Going the wrong way: a missionary leaves the war behind

A Reading-sponsored missionary reports on the effects of the war on his journey back to what is now Pakistan, in a letter to members of the congregation at St John’s Church in Watlington Street. It was printed in the parish magazine, and gave Reading people a glimpse of the war from the colonies:

Church Missionary Society,
October 21st. 1914.
My dear Vicar,

Here I am at the Headquarters of the Punjab Mission, tho’ by no means at the end of my travels. At the last moment it was found impossible to run the Language School at Lucknow this year, which is rather a blow. However, Canon Wigram is trying to arrange that the three Punjab recruits shall work together for some months at language study. Probably we shall go to Multan in a fortnight’s time, and until then I am going up to the Batala by way of Amritsar.
I have so much to write about that it will be very difficult to be concise, but I will make an effort.

We had an excellent voyage and never once was it rough, though for two half days I was hors de combat owing to the ship pitching in a horrid swell. We saw signs of war the whole way. On the first night we very nearly ran down a British destroyer near Dover. At Gibraltar we saw the ‘Highflyer’ and the ‘Carmania,’ both covered with renown after their fights in the Atlantic. Off Malta we passed quite close to four troopships from India under the escort of three French cruisers: and at Port Said we saw no less than thirty-five troopships on their way to the Front. We passed them amid tremendous cheering, tho’ everywhere we were greeted with shouts of ‘You’re going the wrong way.’ At every port we touched at we saw captured German and Austrian merchant ships. On reaching Aden we heard that the German cruiser ‘Konigsberg’ had got through the Straits of Bab-el-Mandeb into the Red Sea and was coaling at Jeddah; if this is true we must have passed within a very few miles of her and we may be thankful that our voyage wasn’t terminated on the Arabian coast.

From Aden to Bombay we ran with very few lights on at night and these few were darkened by brown cardboard funnels, so we were more or less invisible after dark. The second night out from Aden all lights were suddenly switched out and the ship’s course was completely altered. We thought that the ‘Emden’ was on our track, and some of the ladies went so far as putting on lifebelts. The Captain had spotted a glare in the distance, which turned out to be only an Arab dhow fishing in an unusual part.

We were a party of seven C.M.S. Missionaries on board, and I fear usually the noisiest table at meal-time; however, I hope noise is a sign that we were enjoying ourselves.

I was quite sorry in many ways when the voyage came to an end and we dropped anchor in Bombay harbour at sunrise on October 16th. There were at least a dozen crowded troopships to greet us as we steamed up the bay; and the Tommies didn’t seem to mind standing in the full glare of the sun to watch us pass. …..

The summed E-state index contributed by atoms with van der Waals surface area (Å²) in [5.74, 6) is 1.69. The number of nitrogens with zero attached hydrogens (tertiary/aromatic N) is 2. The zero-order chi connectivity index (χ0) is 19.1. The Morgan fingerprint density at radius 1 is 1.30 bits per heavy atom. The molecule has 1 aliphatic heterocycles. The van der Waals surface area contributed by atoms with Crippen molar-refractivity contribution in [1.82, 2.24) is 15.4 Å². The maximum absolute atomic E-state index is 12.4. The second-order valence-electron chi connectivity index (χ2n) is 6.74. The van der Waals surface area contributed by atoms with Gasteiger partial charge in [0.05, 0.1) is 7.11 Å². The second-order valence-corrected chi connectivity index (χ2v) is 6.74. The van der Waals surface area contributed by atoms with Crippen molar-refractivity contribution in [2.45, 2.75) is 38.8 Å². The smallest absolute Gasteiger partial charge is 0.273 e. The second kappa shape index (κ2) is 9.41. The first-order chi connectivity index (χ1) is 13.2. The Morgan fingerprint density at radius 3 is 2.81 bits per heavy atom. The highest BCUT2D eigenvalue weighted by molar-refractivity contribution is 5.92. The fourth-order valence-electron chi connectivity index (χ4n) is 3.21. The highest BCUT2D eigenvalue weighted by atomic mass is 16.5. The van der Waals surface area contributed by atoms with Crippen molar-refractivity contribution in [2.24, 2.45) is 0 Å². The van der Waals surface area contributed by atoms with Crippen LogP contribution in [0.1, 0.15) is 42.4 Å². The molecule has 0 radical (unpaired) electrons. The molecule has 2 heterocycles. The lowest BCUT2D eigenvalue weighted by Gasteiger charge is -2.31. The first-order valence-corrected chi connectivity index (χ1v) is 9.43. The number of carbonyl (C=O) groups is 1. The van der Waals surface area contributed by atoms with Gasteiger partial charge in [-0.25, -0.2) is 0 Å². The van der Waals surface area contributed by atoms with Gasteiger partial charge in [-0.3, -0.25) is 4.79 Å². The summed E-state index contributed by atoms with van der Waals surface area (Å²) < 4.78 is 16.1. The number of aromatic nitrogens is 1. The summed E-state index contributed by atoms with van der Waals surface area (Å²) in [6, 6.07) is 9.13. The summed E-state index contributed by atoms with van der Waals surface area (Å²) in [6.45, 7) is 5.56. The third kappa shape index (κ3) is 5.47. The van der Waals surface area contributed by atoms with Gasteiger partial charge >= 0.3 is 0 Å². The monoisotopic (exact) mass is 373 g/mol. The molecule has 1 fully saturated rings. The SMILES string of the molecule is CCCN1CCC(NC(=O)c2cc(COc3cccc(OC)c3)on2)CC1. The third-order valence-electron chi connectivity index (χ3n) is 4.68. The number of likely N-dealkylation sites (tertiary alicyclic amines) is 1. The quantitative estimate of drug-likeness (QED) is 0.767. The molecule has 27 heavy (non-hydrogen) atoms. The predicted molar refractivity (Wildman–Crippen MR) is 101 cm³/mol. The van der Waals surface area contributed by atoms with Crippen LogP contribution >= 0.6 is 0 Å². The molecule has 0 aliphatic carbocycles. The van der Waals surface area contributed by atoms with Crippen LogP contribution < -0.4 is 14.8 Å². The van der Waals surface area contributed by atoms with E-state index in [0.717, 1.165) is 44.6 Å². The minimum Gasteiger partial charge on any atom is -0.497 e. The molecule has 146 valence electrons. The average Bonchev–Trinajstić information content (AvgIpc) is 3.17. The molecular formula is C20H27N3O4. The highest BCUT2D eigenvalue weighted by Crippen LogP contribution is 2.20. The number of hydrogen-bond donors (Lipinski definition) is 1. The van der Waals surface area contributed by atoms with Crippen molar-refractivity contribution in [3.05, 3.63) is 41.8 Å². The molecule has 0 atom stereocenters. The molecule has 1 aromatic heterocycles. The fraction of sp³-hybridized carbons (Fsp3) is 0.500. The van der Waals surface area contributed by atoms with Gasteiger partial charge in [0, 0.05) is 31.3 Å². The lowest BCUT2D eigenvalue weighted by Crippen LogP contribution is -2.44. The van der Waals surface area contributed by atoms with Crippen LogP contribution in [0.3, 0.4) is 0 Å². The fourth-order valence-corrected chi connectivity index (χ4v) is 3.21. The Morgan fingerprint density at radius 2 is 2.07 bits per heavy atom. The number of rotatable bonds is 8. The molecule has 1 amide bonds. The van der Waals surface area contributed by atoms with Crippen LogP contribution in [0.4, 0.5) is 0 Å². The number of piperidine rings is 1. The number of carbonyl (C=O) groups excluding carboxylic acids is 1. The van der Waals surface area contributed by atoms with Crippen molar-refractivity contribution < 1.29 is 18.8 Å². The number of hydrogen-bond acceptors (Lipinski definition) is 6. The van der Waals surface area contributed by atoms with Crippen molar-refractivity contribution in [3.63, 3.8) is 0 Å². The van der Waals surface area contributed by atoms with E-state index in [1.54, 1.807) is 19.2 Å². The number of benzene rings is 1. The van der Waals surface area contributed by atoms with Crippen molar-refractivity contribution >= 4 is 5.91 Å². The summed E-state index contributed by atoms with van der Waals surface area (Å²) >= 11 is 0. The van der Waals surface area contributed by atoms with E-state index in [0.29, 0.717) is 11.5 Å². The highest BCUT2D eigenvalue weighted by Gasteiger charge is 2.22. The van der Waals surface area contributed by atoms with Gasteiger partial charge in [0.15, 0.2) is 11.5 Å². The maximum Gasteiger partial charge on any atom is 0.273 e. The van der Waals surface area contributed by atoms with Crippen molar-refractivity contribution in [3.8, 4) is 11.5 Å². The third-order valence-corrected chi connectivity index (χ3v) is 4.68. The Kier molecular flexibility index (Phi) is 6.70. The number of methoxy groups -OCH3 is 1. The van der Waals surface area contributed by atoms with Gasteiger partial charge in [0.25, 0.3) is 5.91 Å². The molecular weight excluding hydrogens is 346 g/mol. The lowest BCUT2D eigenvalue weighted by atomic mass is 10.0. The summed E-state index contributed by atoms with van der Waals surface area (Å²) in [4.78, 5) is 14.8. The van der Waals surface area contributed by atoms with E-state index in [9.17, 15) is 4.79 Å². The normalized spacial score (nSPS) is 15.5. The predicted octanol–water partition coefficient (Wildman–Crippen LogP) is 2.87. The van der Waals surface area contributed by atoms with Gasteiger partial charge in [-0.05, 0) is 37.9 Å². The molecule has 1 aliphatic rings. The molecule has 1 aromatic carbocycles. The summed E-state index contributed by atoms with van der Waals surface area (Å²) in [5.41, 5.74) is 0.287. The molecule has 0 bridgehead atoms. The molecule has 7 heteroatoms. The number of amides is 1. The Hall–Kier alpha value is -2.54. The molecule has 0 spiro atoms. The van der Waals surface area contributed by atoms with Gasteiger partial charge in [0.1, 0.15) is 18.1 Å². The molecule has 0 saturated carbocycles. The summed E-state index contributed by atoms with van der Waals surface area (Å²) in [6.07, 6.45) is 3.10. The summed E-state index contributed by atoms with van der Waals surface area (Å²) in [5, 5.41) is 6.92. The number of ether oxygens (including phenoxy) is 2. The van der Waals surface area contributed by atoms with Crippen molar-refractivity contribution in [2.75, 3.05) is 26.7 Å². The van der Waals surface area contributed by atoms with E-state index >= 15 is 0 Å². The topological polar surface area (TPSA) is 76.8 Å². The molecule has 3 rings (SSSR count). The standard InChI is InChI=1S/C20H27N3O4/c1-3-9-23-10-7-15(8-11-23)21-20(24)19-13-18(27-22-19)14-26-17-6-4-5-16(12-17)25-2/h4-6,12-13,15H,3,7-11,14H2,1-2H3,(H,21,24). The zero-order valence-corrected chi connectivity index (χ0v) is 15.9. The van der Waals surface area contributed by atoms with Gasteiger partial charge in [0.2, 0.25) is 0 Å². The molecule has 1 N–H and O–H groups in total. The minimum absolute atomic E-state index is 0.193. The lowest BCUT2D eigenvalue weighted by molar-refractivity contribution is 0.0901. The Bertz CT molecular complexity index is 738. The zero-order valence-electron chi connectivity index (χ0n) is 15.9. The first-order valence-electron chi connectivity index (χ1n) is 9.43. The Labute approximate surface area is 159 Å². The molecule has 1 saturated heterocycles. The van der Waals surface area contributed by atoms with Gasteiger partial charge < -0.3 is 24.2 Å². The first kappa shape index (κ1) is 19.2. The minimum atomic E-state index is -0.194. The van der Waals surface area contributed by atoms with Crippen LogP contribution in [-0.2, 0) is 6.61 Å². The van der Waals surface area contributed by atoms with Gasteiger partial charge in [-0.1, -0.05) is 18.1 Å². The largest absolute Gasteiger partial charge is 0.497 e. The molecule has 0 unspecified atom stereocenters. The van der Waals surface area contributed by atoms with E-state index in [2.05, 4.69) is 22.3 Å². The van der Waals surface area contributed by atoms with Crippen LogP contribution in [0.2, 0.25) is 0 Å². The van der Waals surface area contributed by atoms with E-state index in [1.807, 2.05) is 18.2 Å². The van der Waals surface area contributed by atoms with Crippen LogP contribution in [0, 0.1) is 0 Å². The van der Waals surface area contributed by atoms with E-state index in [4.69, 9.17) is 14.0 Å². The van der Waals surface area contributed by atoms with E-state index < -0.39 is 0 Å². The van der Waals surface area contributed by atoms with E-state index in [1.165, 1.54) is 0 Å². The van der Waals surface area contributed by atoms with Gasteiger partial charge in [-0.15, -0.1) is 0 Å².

Yours affectionately,
Arnold I. Kay.

A second letter provides more details.

Mr Kay obviously found the Punjab very different from an England which had not yet experienced widespread immigration, but he reported that local people felt a real loyalty to the British Empire. Many soldiers from the Indian sub-continent were to join the war effort:

Baring High School,
Gurdaspur District,

My Dear Friends,

Nothing at all definite has been settled for me yet; and my actual station may not be decided upon for some months. At present I am at a delightful school for Christian boys, not to teach (tho’ I shall probably give occasional lessons when the Principal is away), but to learn Urdu and Punjabi. I feel very feeble not being able to talk to anyone and everyone; though fortunately most of the boys know a good deal of English.

This is a very strange land with very strange people and very strange ways. Even things that seem English are put to strange uses, e.g., shirts are worn outside an Indian’s trousers, the barber will carry on his trade squatting with his customer on the railway lines or by the roadside, trousers are worn by many women, etc., etc…

One other matter and then I must close, and that is the extraordinary loyalty of the people. Even the Mohammedans [sic] are declaring their first duty to be to King George rather than to the Sultan, should Turkey side with Germany. And it is an impressive sight to see the 600 boys at the A.L.O.E. School here bow their heads in prayer every mid-day for those at the front. Very few of these boys are Christians, so it is a case of Sikhs, Mohammedans, Hindus and Christians praying together in silence for the Empire of which they are proud and loyal subjects.

With every good wish for Christmas and to use a favourite Indian Christian salutation, ‘May God give you all great blessing.’

Yours very sincerely,
Arnold I. Kay

Reading St John parish magazine, December 1914 and January 1915 (D/P172/28A/23-24)

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